3.5/7.4 Translation – part ii
10/11/2012 § Leave a comment
For the detailed rundown of how translation works, click here.
Otherwise, the rest of this blogpost is only a list of answers to the chapter questions of this unit. These have been checked and are all correct answers now.
Note: the actual assigned DBQ can be found at the very end of this post; no. 15 of the Chapter 6 questions on page 75.
DATA BASED QUESTIONS + CHAPTER QUESTIONS
Chapter 5 Questions
1. With reference to Figure 17, answer the following questions.
- a) What part of the nucleotide is labelled A? The phosphate group.
- b) What kind of bond forms between the structures labelled B? Hydrogen bonds.
- c) What kind of bond is indicated by label C? A phosphodiester bond, which is a covalent bond.
- d) What sub-unit is indicated by label D? That’s the sugar unit, either a deoxyribose or a ribose, but the book says it’s the entire nucleotide. It could be both, though!
- e) What sub-unit is indicated by label E? Nitrogenous base, but the book says it’s the 3′ end, which is not correct.
2. Figure 18 shows a short section of DNA before and after replication. If the nucleotides used to replicate the DNA were radioactive, which strands in the replicated molecules would be radioactive?
Strands II and III.
3. Complete the table by filling in the missing base percentages.
A C G T 30 20 20 30 22 28 28 22 24 26 26 24 24 26 26 24
4. Give a synonym for the term “nucleoside monophosphate”.
5. State the name of the enzyme with each of these functions.
- a) Creates an RNA primer during replication. RNA primase
- b) Removes the primer at the end of replication. DNA polymerase I
- c) Seals gaps between fragments on the lagging strand. DNA ligase
- d) Unwinds DNA prior to replication. helicase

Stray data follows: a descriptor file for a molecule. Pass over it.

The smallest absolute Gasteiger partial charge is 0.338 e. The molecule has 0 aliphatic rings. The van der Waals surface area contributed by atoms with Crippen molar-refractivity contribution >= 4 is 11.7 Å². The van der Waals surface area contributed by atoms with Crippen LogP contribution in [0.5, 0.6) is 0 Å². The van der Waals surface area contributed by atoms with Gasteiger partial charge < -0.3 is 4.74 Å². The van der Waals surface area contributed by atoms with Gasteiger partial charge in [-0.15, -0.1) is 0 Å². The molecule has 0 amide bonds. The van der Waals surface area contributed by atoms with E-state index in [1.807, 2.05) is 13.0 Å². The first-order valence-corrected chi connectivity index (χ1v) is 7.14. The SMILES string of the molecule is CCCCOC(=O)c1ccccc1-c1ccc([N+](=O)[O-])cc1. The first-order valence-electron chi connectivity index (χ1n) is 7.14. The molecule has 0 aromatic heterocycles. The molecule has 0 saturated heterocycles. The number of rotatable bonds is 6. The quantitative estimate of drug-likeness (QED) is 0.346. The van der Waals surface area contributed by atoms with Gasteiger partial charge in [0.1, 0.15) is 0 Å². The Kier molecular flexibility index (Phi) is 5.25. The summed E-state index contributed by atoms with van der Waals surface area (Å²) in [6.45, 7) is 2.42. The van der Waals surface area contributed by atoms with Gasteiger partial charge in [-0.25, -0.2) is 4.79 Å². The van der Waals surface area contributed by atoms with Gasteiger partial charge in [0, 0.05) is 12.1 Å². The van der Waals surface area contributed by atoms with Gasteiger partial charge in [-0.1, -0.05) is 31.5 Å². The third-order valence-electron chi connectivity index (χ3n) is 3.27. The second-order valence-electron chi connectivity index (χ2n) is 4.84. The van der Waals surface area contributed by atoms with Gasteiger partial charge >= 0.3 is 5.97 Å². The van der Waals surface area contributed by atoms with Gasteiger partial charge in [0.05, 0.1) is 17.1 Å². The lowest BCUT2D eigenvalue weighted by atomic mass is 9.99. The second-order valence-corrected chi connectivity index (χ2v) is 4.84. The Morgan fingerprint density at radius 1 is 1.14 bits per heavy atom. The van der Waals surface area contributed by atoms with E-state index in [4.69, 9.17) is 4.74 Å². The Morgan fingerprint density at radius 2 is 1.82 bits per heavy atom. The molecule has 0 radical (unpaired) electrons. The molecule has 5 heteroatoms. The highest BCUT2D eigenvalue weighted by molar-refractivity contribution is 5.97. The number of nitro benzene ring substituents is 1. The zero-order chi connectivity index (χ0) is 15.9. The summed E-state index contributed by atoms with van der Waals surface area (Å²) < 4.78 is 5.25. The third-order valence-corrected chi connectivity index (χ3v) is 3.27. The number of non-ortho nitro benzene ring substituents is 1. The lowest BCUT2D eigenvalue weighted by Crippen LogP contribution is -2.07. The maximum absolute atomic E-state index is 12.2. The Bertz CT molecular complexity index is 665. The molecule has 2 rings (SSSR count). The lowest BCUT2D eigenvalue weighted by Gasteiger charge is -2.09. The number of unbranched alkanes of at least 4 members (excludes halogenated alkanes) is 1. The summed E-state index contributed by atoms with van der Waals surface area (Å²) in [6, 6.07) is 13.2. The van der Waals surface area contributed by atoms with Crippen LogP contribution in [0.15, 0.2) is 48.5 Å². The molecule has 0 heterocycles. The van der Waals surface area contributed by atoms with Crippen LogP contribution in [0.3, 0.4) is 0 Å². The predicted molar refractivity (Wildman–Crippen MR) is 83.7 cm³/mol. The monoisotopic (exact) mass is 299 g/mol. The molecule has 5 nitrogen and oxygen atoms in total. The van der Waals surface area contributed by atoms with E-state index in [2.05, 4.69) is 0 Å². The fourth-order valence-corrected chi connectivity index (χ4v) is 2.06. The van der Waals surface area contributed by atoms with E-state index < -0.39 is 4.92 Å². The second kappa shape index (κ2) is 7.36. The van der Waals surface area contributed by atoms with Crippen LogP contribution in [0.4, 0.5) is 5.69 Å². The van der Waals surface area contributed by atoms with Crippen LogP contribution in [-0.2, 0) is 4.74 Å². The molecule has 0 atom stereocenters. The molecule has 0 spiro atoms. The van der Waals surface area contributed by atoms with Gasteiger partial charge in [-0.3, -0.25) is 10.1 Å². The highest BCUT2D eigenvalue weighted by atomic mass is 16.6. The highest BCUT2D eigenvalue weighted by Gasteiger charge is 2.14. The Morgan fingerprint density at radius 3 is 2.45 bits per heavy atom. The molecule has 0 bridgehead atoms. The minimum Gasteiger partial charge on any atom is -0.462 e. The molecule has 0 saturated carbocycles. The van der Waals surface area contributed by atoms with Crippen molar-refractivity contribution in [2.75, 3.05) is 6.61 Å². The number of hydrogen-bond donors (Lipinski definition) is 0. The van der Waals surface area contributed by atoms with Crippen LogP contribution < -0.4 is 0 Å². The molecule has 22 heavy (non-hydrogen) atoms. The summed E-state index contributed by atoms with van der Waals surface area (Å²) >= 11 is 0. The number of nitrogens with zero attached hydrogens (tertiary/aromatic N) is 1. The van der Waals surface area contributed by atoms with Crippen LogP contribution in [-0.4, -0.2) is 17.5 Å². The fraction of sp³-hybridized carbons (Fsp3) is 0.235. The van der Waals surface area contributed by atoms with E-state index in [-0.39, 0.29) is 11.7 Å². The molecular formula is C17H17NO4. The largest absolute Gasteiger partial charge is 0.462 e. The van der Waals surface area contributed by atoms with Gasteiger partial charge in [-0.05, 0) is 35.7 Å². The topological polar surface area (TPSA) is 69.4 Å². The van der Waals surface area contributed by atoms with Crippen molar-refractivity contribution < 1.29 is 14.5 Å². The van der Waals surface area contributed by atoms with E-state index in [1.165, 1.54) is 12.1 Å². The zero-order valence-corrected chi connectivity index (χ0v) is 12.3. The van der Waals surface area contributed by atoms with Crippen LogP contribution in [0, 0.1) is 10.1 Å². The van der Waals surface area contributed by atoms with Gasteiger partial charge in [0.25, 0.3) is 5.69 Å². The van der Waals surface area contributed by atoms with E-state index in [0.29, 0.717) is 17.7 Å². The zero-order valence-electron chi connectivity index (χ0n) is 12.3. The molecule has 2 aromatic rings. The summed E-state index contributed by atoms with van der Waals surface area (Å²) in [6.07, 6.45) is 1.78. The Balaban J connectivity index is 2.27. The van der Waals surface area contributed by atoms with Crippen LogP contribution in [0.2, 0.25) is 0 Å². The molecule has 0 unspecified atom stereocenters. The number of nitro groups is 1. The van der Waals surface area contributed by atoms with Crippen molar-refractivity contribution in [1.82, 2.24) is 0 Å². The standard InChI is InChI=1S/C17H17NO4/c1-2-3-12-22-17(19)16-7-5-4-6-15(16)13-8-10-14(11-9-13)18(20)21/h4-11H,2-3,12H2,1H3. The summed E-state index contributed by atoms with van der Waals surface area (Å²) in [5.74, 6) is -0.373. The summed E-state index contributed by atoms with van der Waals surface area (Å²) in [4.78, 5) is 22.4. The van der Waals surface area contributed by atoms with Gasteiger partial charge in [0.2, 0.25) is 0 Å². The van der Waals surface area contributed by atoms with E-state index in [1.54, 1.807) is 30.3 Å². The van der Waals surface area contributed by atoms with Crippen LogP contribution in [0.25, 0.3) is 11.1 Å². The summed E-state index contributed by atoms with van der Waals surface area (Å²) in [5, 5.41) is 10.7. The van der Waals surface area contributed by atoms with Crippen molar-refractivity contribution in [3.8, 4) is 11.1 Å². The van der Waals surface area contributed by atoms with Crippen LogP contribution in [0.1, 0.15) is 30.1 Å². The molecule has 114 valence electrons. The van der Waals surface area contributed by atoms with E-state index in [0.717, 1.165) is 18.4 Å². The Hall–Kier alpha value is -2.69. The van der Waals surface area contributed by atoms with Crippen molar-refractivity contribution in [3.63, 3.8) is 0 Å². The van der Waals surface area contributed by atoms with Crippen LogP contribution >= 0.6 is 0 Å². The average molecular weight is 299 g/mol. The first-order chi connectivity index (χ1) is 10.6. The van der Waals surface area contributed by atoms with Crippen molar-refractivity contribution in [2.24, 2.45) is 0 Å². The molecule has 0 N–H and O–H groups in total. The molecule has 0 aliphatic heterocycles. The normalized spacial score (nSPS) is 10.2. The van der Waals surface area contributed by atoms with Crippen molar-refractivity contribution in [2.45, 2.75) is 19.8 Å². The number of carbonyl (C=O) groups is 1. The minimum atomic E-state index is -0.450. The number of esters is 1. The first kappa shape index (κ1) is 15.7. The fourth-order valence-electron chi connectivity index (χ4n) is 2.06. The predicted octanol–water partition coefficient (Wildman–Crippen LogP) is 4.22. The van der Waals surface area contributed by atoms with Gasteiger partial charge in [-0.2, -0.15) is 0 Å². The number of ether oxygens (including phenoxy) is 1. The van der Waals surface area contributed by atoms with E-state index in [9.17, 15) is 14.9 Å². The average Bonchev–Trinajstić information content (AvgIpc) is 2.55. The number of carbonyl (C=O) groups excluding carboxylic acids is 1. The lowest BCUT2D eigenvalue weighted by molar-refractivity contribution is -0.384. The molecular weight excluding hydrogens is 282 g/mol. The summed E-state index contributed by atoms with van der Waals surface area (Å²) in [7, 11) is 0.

6. Refer to Figure 19 when answering the following questions.
- a) State what molecule is represented. deoxyribose – a sugar molecule
- b) State whether the molecule would be found in DNA or RNA. DNA
- c) State the part of the molecule to which phosphates bind. part V and III
- d) Identify the part of the molecule that refers to the 3′ end. part III
a) Outline the steps involved in DNA replication.
At the origin of replication (there are multiple on a strand of DNA), the enzyme helicase binds to the DNA strand and unwinds the helix structure of the DNA by breaking the hydrogen bonds between the nucleotides. Following this, DNA polymerase III attaches nucleotides (that are present everywhere) to a growing strand of new DNA based on complementary base pairing (A-T, G-C), connecting them with new phosphodiester bonds by hydrolyzing nucleoside triphosphates. Continuous replication happens on the leading strand in a 5′ to 3′ direction. Lagging or fragmented replication happens on the lagging strand in a 3′ to 5′ direction with the help of RNA primase (which makes the primer that starts of the lagging replication), DNA polymerase III, DNA polymerase I that gets rid of the primer later, and ligase (which adds the final phosphodiester bond).
b) Describe the structure and function of nucleosomes.
Nucleosomes are bodies of eight histones, a type of protein. Nucleosomes are a group of four pairs of histones, to be exact, quartets stacked on top of each other. These help to coil the structure of DNA because the long strands of DNA wrap around the nucleosomes twice (with the help of a linker protein) to create its structure. This is what coils DNA and what is uncoiled to make chromatin during replication. It also helps regulate gene expression and stabilizes DNA structure.
c) Compare RNA and DNA.
characteristic DNA RNA type of sugar deoxyribose (lacks extra oxygen molecule) ribose (contains extra oxygen molecule) nitrogenous bases A, T, G, C A, U, G, C number of strands double-stranded single-stranded
8. State two functions of nucleosomes.
- they supercoil DNA to prepare for mitosis or meiosis
- they regulate transcription/gene expression within a cell
9. Figure 20 shows the structure of part of a nucleic acid molecule.
a) State, with a reason, whether the molecule is part of RNA or DNA.
This is a DNA molecule because it doesn’t have an extra oxygen molecule in its sugar molecule (H instead of OH).
b) State, with a reason, whether I is the 3′ or 5′ terminal.